Although the time windows of differences between the two groups are clearer in the analysis on the entire set of electrodes, analysis on single electrodes (Figure 4B) also indicated two periods of different amplitudes between groups.

Topographic Analysis

Figure 5 shows the result of the spatio-temporal segmentation computed on the averaged data of the healthy controls and aphasic subjects groups. The topographic pattern analysis identified nine different periods of stable electric field configurations at the scalp in the 600-msec poststimulus period, accounting for 90.5% of the variance. The same topographic maps appeared from 0 to 120 msec and from 240 to 270 msec. Different topographic maps appeared in the other time windows. The fitting procedure in individual data indicated that Maps 4, 7, and 9 were specific to the control group and Maps 3, 6, and 8 explained the data from the aphasic group. ANOVAs were computed with duration or GEV of maps as within-participants repeated measures and group as between-participants factor for the following maps and fitting periods: Maps 3 and 4 from 120 to 240 msec; Maps 5, 6, and 7 appearing between 240 and 470 msec; and Maps 7, 8, and 9 from 470 to 600 msec. An interaction between groups and the presence of Maps 3 and 4 from 120 to 240 msec appeared on the two fitting parameters [GEV: F(1, 30) = 8.9, p < .01; duration: F(1, 30) = 16.4, p < .001]. The interaction between groups and duration of Maps 5, 6, and 7 between 230 and 470 msec was close to significance on duration [F(2, 60) = 2.9, p = .06] and was significant on GEV [F(2, 60) = 3.96, p < .05].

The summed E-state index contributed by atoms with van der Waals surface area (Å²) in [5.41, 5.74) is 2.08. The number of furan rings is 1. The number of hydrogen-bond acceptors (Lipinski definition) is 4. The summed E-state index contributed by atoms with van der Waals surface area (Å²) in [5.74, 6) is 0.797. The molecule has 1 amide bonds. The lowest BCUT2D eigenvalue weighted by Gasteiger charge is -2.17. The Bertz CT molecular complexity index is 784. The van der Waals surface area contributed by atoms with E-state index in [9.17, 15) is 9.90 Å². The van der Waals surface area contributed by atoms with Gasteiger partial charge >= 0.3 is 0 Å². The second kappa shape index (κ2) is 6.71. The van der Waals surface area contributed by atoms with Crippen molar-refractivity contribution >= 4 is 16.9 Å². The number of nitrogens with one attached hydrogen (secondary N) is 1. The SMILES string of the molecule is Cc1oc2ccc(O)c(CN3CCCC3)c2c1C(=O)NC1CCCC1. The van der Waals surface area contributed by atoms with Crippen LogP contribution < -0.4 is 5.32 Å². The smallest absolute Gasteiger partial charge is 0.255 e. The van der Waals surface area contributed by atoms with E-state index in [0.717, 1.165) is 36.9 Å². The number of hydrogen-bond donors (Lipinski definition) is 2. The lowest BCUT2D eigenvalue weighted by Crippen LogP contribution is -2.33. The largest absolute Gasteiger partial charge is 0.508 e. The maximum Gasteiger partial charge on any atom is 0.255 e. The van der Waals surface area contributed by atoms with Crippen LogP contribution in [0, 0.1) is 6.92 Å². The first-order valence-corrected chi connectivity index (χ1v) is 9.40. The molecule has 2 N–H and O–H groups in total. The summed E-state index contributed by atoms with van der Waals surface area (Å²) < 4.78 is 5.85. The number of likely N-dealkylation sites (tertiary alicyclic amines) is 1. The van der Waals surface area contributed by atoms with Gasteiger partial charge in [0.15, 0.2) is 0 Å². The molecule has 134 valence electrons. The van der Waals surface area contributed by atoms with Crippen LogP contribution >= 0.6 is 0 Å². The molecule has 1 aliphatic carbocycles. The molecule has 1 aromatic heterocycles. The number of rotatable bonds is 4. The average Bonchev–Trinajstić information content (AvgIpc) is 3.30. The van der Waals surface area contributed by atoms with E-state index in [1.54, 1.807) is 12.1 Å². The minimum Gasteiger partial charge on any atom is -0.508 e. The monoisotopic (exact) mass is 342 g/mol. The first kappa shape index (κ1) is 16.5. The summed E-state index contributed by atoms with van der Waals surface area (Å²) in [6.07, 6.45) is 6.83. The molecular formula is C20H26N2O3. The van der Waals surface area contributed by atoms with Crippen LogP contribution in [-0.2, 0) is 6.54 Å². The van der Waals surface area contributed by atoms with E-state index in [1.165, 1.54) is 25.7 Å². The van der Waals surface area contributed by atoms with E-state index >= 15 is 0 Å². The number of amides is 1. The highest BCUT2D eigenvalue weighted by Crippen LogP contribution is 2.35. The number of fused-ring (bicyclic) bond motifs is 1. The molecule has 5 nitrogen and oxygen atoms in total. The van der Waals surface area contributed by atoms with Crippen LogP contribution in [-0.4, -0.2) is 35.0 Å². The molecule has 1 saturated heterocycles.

Figure 5.